Wednesday, September 21, 2011

Aimless Reading: The O's, Part 5.34 (Charles Olson)

Collected Prose by Michael_Kelleher
Collected Prose, a photo by Michael_Kelleher on Flickr.
Olson, Charles
Collected Prose
Ed. Donald Allen and Benjamin Friedlander

Purchased at Talking Leaves...Books. My orange post-it index markers still stick out from the sides of this one. Most are curled up against the edge of the pages. Lot's or markings on the inside also. The book is starting to show it's age. A couple hours' reading and pages will likely start to come away from the glue in the spine. It's a great collection, but I've always had a bit of trouble with the sans serif font used throughout. I find it very frustrating to read. The words all want to float off the page and disappear.

Collected Prose came out right around the time I came to Buffalo. Ben Friedlander was my classmate the first two years I was here, and I remember being kind of wowed by the fact that a grad student had already tackled an editing project of this magnitude, not to mention having already edited and published Larry Eigner's prose. I was doubly impressed that the co-editor of the volume, Donald Allen, had been responsible for putting together the collected poems of Frank O'Hara, my idol at the time.

I can remember around this time sitting in Ben's office in Clemens hall. Either Ben had left the room or I was daydreaming or something. Not sure, but Ben is not in the picture. I can see the all sorts of notes and things pinned to the wall above his desk. I remember a Red Sox baseball cap and a note reminding him to call Don Allen, with the latter's phone number written below his name. I remember thinking that was pretty cool.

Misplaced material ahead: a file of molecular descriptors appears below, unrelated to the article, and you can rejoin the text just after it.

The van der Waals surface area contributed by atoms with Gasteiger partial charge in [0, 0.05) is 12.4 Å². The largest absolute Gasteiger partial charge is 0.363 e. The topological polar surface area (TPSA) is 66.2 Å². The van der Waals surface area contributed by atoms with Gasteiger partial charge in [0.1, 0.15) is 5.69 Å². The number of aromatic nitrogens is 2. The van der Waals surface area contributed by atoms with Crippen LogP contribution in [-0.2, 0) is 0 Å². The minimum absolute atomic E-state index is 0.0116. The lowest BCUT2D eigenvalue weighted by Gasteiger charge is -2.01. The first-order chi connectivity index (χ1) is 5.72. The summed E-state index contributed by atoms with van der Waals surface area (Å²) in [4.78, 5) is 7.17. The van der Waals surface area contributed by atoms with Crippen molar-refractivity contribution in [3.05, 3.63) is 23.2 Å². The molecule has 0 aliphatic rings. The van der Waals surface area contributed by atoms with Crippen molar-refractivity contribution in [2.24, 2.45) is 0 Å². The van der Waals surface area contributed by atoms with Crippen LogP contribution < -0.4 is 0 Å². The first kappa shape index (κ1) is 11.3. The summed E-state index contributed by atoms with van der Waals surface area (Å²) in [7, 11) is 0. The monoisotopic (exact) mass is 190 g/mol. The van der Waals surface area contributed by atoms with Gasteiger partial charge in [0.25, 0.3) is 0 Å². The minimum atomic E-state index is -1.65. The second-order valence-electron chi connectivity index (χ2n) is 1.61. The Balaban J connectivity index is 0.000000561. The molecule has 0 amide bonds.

from Collected Prose

from "The Present is Prologue"

My shift is that I take it the present is prologue, not the past. The instant, therefore. Is its own interpretation, as a dream is, and any action–a poem, form example. Down with causation (except, see below). And yrself: you, as the only reader and mover of the instant. You, the cause. No drag allowed, on either. Get on with it.


mongibeddu said...

I detest the Red Sox--was a Yankees fan as a kid (switched to the Giants when I lived in the Bay Area). I suspect that hat was for the minor league team in Buffalo, whatever it was called.

Wish I'd had a chance to meet Don Allen. We just talked a few times on the phone. Most of our communication was by FAX!


Michael Kelleher, North Haven, CT said...

That's funny -- being a Yankees fan myself, the image of the Red Sox cap really stands out in my memory. Maybe it belonged to an office mate or something.